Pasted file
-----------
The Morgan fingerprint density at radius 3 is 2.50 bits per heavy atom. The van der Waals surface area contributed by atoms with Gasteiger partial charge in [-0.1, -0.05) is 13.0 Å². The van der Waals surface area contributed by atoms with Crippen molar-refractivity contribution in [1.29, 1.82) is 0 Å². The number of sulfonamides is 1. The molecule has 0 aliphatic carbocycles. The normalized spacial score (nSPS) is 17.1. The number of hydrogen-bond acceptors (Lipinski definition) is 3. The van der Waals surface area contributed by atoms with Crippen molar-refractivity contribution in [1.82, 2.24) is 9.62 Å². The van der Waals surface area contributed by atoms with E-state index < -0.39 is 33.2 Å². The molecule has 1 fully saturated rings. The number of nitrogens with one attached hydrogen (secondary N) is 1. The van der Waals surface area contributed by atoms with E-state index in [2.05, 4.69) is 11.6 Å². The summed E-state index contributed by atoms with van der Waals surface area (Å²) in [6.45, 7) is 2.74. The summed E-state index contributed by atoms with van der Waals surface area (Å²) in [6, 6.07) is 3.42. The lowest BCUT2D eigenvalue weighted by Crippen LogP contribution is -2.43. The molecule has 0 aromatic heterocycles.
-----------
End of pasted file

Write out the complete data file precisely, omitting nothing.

The Morgan fingerprint density at radius 3 is 2.50 bits per heavy atom. The van der Waals surface area contributed by atoms with Gasteiger partial charge in [-0.1, -0.05) is 13.0 Å². The van der Waals surface area contributed by atoms with Crippen molar-refractivity contribution in [1.29, 1.82) is 0 Å². The number of sulfonamides is 1. The molecule has 0 aliphatic carbocycles. The normalized spacial score (nSPS) is 17.1. The number of hydrogen-bond acceptors (Lipinski definition) is 3. The van der Waals surface area contributed by atoms with Crippen molar-refractivity contribution in [1.82, 2.24) is 9.62 Å². The van der Waals surface area contributed by atoms with E-state index < -0.39 is 33.2 Å². The molecule has 1 fully saturated rings. The number of nitrogens with one attached hydrogen (secondary N) is 1. The van der Waals surface area contributed by atoms with E-state index in [2.05, 4.69) is 11.6 Å². The summed E-state index contributed by atoms with van der Waals surface area (Å²) in [6.45, 7) is 2.74. The summed E-state index contributed by atoms with van der Waals surface area (Å²) in [6, 6.07) is 3.42. The lowest BCUT2D eigenvalue weighted by Crippen LogP contribution is -2.43. The molecule has 0 aromatic heterocycles.